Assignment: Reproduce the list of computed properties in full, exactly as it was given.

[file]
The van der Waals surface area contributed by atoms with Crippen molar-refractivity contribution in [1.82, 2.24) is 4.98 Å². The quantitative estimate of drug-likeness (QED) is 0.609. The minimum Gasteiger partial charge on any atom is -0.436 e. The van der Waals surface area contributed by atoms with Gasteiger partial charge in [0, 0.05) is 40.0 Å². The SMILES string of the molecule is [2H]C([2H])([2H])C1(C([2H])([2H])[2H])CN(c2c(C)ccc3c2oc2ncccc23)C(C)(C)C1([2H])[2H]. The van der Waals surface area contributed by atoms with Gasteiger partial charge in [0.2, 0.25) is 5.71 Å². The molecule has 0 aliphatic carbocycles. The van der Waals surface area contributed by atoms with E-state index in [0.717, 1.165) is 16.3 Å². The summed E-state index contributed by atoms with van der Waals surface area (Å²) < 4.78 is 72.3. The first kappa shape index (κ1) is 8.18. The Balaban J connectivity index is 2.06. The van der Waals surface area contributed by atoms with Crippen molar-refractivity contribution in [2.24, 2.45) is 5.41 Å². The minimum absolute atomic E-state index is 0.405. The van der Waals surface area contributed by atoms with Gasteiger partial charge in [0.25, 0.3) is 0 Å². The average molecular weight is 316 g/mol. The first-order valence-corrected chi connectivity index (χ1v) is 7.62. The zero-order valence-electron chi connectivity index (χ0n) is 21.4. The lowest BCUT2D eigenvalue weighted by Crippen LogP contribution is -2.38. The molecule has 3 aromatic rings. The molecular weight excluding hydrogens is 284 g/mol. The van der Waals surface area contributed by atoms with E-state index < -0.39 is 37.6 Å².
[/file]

The van der Waals surface area contributed by atoms with Crippen molar-refractivity contribution in [1.82, 2.24) is 4.98 Å². The quantitative estimate of drug-likeness (QED) is 0.609. The minimum Gasteiger partial charge on any atom is -0.436 e. The van der Waals surface area contributed by atoms with Gasteiger partial charge in [0, 0.05) is 40.0 Å². The SMILES string of the molecule is [2H]C([2H])([2H])C1(C([2H])([2H])[2H])CN(c2c(C)ccc3c2oc2ncccc23)C(C)(C)C1([2H])[2H]. The van der Waals surface area contributed by atoms with Gasteiger partial charge in [0.2, 0.25) is 5.71 Å². The molecule has 0 aliphatic carbocycles. The van der Waals surface area contributed by atoms with E-state index in [0.717, 1.165) is 16.3 Å². The summed E-state index contributed by atoms with van der Waals surface area (Å²) < 4.78 is 72.3. The first kappa shape index (κ1) is 8.18. The Balaban J connectivity index is 2.06. The van der Waals surface area contributed by atoms with Crippen molar-refractivity contribution in [2.24, 2.45) is 5.41 Å². The minimum absolute atomic E-state index is 0.405. The van der Waals surface area contributed by atoms with Gasteiger partial charge in [0.25, 0.3) is 0 Å². The average molecular weight is 316 g/mol. The first-order valence-corrected chi connectivity index (χ1v) is 7.62. The zero-order valence-electron chi connectivity index (χ0n) is 21.4. The lowest BCUT2D eigenvalue weighted by Crippen LogP contribution is -2.38. The molecule has 3 aromatic rings. The molecular weight excluding hydrogens is 284 g/mol. The van der Waals surface area contributed by atoms with E-state index < -0.39 is 37.6 Å².